Esler Family Foundation
Upcoming Events

DEI Team and Museum of Science

The Sum of Us: A Conversation with Heather McGhee
(Sponsored by the Esler Family Foundation)
Wednesday, September 15

WPI’s DEI Team has partnered with the Esler Family Foundation for “A Conversation with @Heather McGhee - The Sum of Us: What Racism Costs Everyone” on Sept 15th! The Esler Family Foundation and partners welcome New York Times bestselling author, renowned expert on the American economy, and former president of the inequality-focused think tank Demos, Heather McGhee, for a talk about the devastating true cost of racism—not just for people of color, but for everyone.
Deeply stirring, intelligent, and compassionate...

Great Minds, Brave Spaces Leslie Priscilla
Upcoming Events

Great Minds, Brave Space - Criándome, Cuidándome: Healing Intergenerational Trauma Through Reparenting our Inner Children

Wednesday, September 22, 12:00 PM – 1:00 PM EDT

Leslie Priscilla, founder of Latinx Parenting, is a first generation Xicana with Rarámuri lineage. She is a mother to three bicultural children and a certified Parent Coach with over 14 years of experience. Leslie shares her medicine by offering coaching, workshops, support and advocacy for Latinx/Chicanx families locally, nationally and internationally via Latinx Parenting. Leslie’s vision is of a movement rooted in children's rights, social and racial justice, the individual and collective practice of nonviolence and reparenting, intergenerational and ancestral healing, cultural sustenance, and the active decolonization of oppressive practices...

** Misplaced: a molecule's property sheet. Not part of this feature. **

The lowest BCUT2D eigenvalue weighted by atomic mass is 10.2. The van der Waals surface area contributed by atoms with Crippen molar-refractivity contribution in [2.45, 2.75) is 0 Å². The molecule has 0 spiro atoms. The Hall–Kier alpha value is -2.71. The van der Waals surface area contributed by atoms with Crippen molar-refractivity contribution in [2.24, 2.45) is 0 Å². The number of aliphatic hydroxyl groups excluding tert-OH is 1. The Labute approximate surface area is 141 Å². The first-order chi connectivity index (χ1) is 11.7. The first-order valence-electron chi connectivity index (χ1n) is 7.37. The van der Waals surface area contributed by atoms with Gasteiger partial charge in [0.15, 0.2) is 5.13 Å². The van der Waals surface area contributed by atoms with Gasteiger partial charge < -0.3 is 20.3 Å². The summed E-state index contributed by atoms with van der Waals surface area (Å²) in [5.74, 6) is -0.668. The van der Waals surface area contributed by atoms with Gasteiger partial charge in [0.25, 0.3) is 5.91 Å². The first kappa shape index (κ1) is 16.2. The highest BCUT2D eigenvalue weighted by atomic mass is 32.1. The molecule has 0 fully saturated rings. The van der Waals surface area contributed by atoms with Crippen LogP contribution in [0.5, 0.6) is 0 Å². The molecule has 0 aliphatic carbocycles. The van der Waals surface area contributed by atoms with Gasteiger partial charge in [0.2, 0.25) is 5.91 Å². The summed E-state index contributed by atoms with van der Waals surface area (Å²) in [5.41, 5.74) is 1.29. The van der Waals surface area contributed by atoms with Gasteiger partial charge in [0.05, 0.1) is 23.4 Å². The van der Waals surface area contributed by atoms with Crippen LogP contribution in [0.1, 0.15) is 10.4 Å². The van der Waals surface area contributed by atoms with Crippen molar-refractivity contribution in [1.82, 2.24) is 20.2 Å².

Resources

 

Gordon Library Diversity, Equity, and Inclusion Guides: Be sure to visit the Gordon Library Resource Guides, to find literature and resources centering Latinx communities and related topics.

Race on Campus: What does ‘Latinx’ Mean?: Fernanda Zamudio-Suarez at The Chronicle, unpacks the term “latinx,” as an identifier, its historical context and when it should be used.

Books to Read for Latinx Heritage Month: Penguin Random House’s book list features nonfiction and fiction by and about Latinx and Hispanic authors and characters from all over the world. Ask Christelle which ones she’s read!

What is happening in Cuba?: Economic crisis and Covid-19 pandemic lead to deteriorating living conditions, electricity outages and shortages of food and medicine.

Superhero Nerd Alert: La Borinqueña: La Borinqueña is an original character and patriotic symbol presented in a classic superhero story created and written by graphic novelist Edgardo Miranda-Rodriguez. Her powers are drawn from history and mysticism found on the island of Puerto Rico.